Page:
Bodycam shows moment head of Louisiana State Police is pulled overJuly 11, 2022
‘Well I’ll be…!’ Louisiana Trooper’s shock as he pulls over his boss, before switching off bodycam, shaking his hand and letting him go
- Louisiana State Police released a trooper’s body camera footage and a snippet of video from his dashboard camera showing him stopping Col Lamar Davis
- Sources say Davis, the head of the Louisiana State Police, was traveling more than 90mph on the bridge, which has a speed limit of 60mph
- The video shows the trooper pulling Davis over on the shoulder of the Atchafalaya Basin Bridge and walking over to the car
- As soon as he notices the driver is Davis, who steps out of the van, the officer says ‘Well I’ll be’ and shuts off his camera
- Dashboard camera footage showed he then approached Davis and spoke with him before shaking his hand and letting him get back into his unmarked car
- Davis has said he now takes ‘full responsibility’ for speeding along the bridge
Police-worn body camera footage shows the moment a state trooper pulls over the head of the Louisiana State Police for speeding before turning off his camera and letting his boss go free.
On Thursday, the Louisiana State Police released the unnamed trooper’s body camera footage and a snippet of video from the trooper’s dashboard camera showing the trooper stopping Col. Lamar Davis on June 28 just before 1pm.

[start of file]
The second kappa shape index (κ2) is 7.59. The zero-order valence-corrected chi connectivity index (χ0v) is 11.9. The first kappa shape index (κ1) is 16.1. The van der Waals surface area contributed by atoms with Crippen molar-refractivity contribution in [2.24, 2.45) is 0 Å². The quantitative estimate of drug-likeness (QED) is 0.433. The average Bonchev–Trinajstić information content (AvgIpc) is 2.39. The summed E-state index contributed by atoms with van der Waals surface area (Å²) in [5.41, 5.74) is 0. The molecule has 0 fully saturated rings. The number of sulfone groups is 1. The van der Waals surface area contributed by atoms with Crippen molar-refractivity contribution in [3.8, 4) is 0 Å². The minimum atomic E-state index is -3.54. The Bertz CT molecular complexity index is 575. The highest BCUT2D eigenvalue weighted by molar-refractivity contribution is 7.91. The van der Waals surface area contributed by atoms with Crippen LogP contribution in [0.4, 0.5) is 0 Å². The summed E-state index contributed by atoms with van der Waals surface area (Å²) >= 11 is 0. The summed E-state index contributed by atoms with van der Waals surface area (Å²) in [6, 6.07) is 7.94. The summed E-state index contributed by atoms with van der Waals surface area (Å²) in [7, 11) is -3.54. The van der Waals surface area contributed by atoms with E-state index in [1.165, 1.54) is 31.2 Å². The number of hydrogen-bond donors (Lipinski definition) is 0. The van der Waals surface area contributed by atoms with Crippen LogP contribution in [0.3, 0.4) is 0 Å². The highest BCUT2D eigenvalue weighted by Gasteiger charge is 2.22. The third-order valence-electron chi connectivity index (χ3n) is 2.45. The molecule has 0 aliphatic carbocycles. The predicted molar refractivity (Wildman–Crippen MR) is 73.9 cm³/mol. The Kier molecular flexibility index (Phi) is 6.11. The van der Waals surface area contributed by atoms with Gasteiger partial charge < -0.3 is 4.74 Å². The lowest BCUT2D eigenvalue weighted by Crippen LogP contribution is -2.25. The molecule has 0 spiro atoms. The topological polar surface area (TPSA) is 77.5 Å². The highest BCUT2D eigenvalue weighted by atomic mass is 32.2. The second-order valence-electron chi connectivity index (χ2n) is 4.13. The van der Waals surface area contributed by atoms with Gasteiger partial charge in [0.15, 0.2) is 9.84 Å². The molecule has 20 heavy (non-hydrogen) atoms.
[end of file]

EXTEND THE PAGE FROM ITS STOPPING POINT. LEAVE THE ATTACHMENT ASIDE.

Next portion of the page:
In the video, obtained by WAFB, the trooper is seen pulling an unmarked black van over on the shoulder of the Atchafalaya Basin Bridge, and walking over to the car.
As soon as the trooper notices the driver is Davis, who steps out of the van, the driver says ‘Well I’ll be,’ in apparent surprise, just before the body camera footage cuts off.
The remainder of the encounter was caught on a dashcam on the trooper’s car, which showed the trooper shaking his boss’s hand, before letting him go. That footage doesn’t have any audio, meaning it’s unclear what the two men said.
Capt. Nick Manale, the head of public affairs for the Louisiana State Police, said it appears the responding officer stopped his body camera recording as soon as he recognized Davis.
Body camera footage shows an unnamed trooper pull over a black van along the Atchafalaya Basin Bridge for speeding, but shuts off when the trooper recognizes the driver as the head of the Louisiana State Police
The driver was identified a Col. Lamar Davis, the superintendent of the Louisiana State Police Department (pictured)
But dash cam footage, which does not have audio, picks up the rest of the confrontation.
It shows the trooper walking over to Davis and talking to him for a few seconds between their two vehicles, before the two shake hands.
Within 30 seconds of him exiting his vehicle, Davis could be seen stepping back inside and preparing to drive off.
State Police say the officer did not make any notes about how fast Davis was driving in the 60mph zone on Atchafalaya Basin Bridge along Interstate-10, and Manale said the responding officer ‘utilized his discretion and did not issue a citation.’
An investigation into the confrontation is ongoing, and Assistant Attorney General Kristen Clarke, who oversees the Justice Department’s civil rights division, said Davis and Gov. John Bel Edwards have pledged to cooperate with authorities.